Econostrum | Economic News in the Mediterranean



Suez rejects Veolia's new proposals deemed still contrary to the social interest of the group

Suez refuses to fall into the trap of its competitor Veolia (photo : DR)
Suez refuses to fall into the trap of its competitor Veolia (photo : DR)
FRANCE. In a press release, Suez qualifies as "vague" the proposals made by Veolia to increase its capital. According to its Board of Directors, meeting on the morning of Wednesday 30 September 2020, "they do not guarantee the interests of shareholders and stakeholders that the Board is charged with defending".

A few hours before, Veolia (€27.19 billion in revenues in 2019) improved at the last moment its offer to Engie (€60.1 billion in revenues) for the shares of Suez raising it to €3.4 billion against €2.9 billion. At the end of August 2020, Veolia had set Wednesday 30 September 2020 at midnight as the deadline for this proposal. At the same time, the latter is reaching out to Suez and would like to open a six-month period of discussions "to seek the common bases for an agreement". During this time, Veolia undertakes not to make "a public offer for 70.1% of the capital of Suez unless it is friendly".

Suez says it wants to put "all means at its disposal to avoid a creeping takeover or de facto control by its main competitor". Its Board of Directors is counting on the "Board of Engie and its shareholders not to decide on the future of Suez under the conditions and timetable dictated by Veolia".

Suez wants to remain independent

"I call on each of the three parties to show a sense of responsibility and to take a step in the direction of the other", commented, on Wednesday 29 September 2020 on LCI, Bruno Le Maire, French Minister of the Economy. The French State is the largest shareholder of Engie with 23.6% of the shares.

Engie's Board of Directors is meeting this Wednesday afternoon 30 September 2020 to study the new proposal from Suez. At the time of closing, no decision had been communicated.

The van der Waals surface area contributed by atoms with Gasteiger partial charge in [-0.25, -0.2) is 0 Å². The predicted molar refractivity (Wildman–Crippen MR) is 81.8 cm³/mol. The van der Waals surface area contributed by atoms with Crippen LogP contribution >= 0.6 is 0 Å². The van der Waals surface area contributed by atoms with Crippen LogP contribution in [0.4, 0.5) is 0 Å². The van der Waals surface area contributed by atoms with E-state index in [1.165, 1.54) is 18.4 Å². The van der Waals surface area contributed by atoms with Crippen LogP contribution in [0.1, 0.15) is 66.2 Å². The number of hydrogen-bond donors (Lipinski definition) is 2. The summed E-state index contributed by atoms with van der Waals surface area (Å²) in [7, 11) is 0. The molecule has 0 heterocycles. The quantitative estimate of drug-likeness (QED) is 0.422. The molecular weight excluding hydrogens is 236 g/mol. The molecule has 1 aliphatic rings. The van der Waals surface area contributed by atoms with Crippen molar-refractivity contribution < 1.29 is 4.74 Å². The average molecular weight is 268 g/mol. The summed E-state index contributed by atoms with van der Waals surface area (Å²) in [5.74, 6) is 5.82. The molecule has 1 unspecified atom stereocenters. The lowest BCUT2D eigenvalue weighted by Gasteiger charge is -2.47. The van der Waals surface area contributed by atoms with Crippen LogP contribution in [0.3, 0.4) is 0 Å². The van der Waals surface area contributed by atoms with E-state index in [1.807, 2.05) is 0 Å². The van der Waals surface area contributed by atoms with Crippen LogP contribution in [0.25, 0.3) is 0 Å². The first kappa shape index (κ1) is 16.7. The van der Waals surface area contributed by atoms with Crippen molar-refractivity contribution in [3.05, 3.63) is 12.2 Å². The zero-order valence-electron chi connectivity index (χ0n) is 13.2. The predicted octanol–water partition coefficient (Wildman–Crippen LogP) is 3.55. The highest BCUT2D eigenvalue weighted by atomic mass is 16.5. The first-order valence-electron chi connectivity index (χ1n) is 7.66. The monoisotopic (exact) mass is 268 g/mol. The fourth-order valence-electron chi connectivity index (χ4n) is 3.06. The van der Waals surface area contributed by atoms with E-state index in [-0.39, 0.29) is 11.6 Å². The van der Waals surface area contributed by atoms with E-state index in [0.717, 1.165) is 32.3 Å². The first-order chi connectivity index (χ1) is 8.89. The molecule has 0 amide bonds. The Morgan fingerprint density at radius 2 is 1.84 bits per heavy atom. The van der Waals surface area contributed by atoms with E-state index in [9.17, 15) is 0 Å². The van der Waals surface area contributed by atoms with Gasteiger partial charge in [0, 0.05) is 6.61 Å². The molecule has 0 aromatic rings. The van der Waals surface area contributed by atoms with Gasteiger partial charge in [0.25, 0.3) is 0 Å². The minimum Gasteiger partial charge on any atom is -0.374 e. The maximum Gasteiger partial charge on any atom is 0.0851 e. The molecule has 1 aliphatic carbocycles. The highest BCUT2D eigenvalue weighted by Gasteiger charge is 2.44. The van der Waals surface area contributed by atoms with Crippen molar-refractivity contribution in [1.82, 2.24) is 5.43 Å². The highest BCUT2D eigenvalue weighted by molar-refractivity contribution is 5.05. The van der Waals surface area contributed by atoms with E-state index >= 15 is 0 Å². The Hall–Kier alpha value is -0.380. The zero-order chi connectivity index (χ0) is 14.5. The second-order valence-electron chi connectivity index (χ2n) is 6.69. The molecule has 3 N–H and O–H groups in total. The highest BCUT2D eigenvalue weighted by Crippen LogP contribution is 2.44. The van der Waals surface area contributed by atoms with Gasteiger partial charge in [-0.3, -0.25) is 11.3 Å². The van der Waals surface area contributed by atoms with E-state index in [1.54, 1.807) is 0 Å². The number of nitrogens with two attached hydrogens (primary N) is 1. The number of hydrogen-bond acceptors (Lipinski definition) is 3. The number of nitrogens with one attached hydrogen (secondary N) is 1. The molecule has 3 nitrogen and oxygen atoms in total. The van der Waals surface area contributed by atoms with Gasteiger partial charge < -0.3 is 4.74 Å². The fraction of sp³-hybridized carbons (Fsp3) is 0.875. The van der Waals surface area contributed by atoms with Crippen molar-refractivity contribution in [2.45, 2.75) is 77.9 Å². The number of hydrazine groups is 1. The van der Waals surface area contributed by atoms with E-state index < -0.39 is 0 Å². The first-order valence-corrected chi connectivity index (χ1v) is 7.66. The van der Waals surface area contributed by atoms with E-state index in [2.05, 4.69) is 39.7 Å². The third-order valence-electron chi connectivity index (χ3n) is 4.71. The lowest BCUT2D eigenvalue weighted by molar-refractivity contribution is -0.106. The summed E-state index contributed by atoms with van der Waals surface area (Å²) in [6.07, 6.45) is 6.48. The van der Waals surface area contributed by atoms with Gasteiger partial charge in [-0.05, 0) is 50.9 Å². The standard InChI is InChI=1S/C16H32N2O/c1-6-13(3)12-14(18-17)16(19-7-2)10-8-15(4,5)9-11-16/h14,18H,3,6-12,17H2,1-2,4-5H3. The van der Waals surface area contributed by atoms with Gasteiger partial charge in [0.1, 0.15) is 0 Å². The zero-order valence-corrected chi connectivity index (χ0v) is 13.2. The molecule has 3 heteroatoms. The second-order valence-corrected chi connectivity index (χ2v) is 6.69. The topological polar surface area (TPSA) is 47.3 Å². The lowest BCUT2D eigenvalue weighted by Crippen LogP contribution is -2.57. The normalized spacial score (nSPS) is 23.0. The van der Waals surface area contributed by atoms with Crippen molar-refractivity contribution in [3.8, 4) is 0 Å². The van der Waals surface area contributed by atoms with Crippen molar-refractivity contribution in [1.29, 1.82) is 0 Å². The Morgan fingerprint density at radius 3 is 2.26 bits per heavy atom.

Veolia stated at the end of August 2020 that it was seeking 29.9% of the 32% of Suez's shares (€18.01bn turnover in 2019) held by Engie with the ambition of taking over the entire company specialised in water and waste management.
As Suez was quick to disapprove of its competitor's entry into its capital, it is now threatening to launch a takeover bid. For his part, the CEO of Engie has since raised the bidding (with success) while Suez signed a memorandum of understanding with the German company PreZero to divest itself of its recycling and recovery activities.

On 22 September 2020, Suez counter-attacked by announcing the acceleration of its 2030 plan and its desire to double shareholder value by 2022. Its Chief Executive Officer, Bertrand Camus, then highlighted his "priorities to invest in value-added services to promote the growth of Suez in order to be the independent, agile and dedicated leader in environmental services".

The trade unions of Suez, who have summoned Engie in summary proceedings, estimate the social cost of the arrival of Veolia in the capital of their group at "more than 10,000 job cuts, including 4,000 to 5,000 in France".

Frédéric Dubessy

Wednesday, September 30th 2020

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